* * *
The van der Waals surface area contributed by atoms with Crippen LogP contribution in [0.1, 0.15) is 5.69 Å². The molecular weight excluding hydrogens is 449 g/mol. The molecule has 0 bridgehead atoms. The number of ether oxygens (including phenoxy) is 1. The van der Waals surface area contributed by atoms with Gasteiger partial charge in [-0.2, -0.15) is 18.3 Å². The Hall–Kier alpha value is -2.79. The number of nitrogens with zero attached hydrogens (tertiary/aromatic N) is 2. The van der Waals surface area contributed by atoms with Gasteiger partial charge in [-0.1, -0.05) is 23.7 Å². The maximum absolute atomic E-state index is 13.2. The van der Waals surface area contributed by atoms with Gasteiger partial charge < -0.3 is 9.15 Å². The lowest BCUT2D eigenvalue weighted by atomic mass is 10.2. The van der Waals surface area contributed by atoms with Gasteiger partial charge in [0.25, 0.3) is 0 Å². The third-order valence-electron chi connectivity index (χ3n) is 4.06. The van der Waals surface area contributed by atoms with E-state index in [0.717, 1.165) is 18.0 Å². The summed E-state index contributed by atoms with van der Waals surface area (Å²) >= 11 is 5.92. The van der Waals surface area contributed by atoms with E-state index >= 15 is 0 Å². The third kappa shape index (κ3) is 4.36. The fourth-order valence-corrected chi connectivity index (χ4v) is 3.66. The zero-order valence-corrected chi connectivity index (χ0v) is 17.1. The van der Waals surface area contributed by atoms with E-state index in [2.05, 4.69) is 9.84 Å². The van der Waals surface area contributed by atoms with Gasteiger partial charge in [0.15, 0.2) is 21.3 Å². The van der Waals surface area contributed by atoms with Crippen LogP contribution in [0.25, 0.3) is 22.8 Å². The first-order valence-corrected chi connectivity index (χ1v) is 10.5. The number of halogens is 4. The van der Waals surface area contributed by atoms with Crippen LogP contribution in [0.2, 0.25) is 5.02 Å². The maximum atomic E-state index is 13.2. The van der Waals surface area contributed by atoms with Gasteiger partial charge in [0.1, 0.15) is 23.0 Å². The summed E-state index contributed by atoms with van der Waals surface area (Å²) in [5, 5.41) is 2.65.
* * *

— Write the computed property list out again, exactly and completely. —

The van der Waals surface area contributed by atoms with Crippen LogP contribution in [0.1, 0.15) is 5.69 Å². The molecular weight excluding hydrogens is 449 g/mol. The molecule has 0 bridgehead atoms. The number of ether oxygens (including phenoxy) is 1. The van der Waals surface area contributed by atoms with Gasteiger partial charge in [-0.2, -0.15) is 18.3 Å². The Hall–Kier alpha value is -2.79. The number of nitrogens with zero attached hydrogens (tertiary/aromatic N) is 2. The van der Waals surface area contributed by atoms with Gasteiger partial charge in [-0.1, -0.05) is 23.7 Å². The maximum absolute atomic E-state index is 13.2. The van der Waals surface area contributed by atoms with Gasteiger partial charge < -0.3 is 9.15 Å². The lowest BCUT2D eigenvalue weighted by atomic mass is 10.2. The van der Waals surface area contributed by atoms with Gasteiger partial charge in [0.25, 0.3) is 0 Å². The third-order valence-electron chi connectivity index (χ3n) is 4.06. The van der Waals surface area contributed by atoms with E-state index in [0.717, 1.165) is 18.0 Å². The summed E-state index contributed by atoms with van der Waals surface area (Å²) >= 11 is 5.92. The van der Waals surface area contributed by atoms with E-state index >= 15 is 0 Å². The third kappa shape index (κ3) is 4.36. The fourth-order valence-corrected chi connectivity index (χ4v) is 3.66. The zero-order valence-corrected chi connectivity index (χ0v) is 17.1. The van der Waals surface area contributed by atoms with E-state index in [2.05, 4.69) is 9.84 Å². The van der Waals surface area contributed by atoms with Gasteiger partial charge in [0.15, 0.2) is 21.3 Å². The van der Waals surface area contributed by atoms with Crippen LogP contribution in [0.25, 0.3) is 22.8 Å². The first-order valence-corrected chi connectivity index (χ1v) is 10.5. The number of halogens is 4. The van der Waals surface area contributed by atoms with Crippen LogP contribution in [0.2, 0.25) is 5.02 Å². The maximum atomic E-state index is 13.2. The van der Waals surface area contributed by atoms with Gasteiger partial charge in [0.1, 0.15) is 23.0 Å². The summed E-state index contributed by atoms with van der Waals surface area (Å²) in [5, 5.41) is 2.65.